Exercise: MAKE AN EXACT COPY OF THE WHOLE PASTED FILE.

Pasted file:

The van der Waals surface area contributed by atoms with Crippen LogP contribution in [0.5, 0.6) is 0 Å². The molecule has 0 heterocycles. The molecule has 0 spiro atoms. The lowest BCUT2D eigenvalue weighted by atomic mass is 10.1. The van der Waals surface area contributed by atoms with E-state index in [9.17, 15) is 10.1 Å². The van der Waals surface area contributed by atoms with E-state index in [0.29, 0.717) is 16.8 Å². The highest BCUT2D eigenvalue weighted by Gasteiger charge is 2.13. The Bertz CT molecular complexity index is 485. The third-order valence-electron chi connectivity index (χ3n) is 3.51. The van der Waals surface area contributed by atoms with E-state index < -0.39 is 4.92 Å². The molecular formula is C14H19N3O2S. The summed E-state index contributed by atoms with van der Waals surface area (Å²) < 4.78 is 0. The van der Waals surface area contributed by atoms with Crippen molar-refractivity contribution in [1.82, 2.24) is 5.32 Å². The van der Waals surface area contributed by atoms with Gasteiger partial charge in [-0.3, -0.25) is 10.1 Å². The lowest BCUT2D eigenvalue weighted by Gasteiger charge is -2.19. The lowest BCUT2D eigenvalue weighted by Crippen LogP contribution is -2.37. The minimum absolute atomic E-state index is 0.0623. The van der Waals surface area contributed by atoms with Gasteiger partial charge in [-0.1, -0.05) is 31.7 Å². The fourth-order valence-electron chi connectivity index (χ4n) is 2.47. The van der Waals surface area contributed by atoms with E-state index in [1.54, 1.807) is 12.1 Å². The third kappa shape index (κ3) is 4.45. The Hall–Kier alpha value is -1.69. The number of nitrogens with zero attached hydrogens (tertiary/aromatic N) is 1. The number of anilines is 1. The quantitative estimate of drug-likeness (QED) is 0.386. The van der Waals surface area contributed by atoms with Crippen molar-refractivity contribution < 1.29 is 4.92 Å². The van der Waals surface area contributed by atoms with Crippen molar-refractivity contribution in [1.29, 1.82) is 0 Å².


The van der Waals surface area contributed by atoms with Crippen LogP contribution in [0.5, 0.6) is 0 Å². The molecule has 0 heterocycles. The molecule has 0 spiro atoms. The lowest BCUT2D eigenvalue weighted by atomic mass is 10.1. The van der Waals surface area contributed by atoms with E-state index in [9.17, 15) is 10.1 Å². The van der Waals surface area contributed by atoms with E-state index in [0.29, 0.717) is 16.8 Å². The highest BCUT2D eigenvalue weighted by Gasteiger charge is 2.13. The Bertz CT molecular complexity index is 485. The third-order valence-electron chi connectivity index (χ3n) is 3.51. The van der Waals surface area contributed by atoms with E-state index < -0.39 is 4.92 Å². The molecular formula is C14H19N3O2S. The summed E-state index contributed by atoms with van der Waals surface area (Å²) < 4.78 is 0. The van der Waals surface area contributed by atoms with Crippen molar-refractivity contribution in [1.82, 2.24) is 5.32 Å². The van der Waals surface area contributed by atoms with Gasteiger partial charge in [-0.3, -0.25) is 10.1 Å². The lowest BCUT2D eigenvalue weighted by Gasteiger charge is -2.19. The lowest BCUT2D eigenvalue weighted by Crippen LogP contribution is -2.37. The minimum absolute atomic E-state index is 0.0623. The van der Waals surface area contributed by atoms with Gasteiger partial charge in [-0.1, -0.05) is 31.7 Å². The fourth-order valence-electron chi connectivity index (χ4n) is 2.47. The van der Waals surface area contributed by atoms with E-state index in [1.54, 1.807) is 12.1 Å². The third kappa shape index (κ3) is 4.45. The Hall–Kier alpha value is -1.69. The number of nitrogens with zero attached hydrogens (tertiary/aromatic N) is 1. The number of anilines is 1. The quantitative estimate of drug-likeness (QED) is 0.386. The van der Waals surface area contributed by atoms with Crippen molar-refractivity contribution < 1.29 is 4.92 Å². The van der Waals surface area contributed by atoms with Crippen molar-refractivity contribution in [1.29, 1.82) is 0 Å².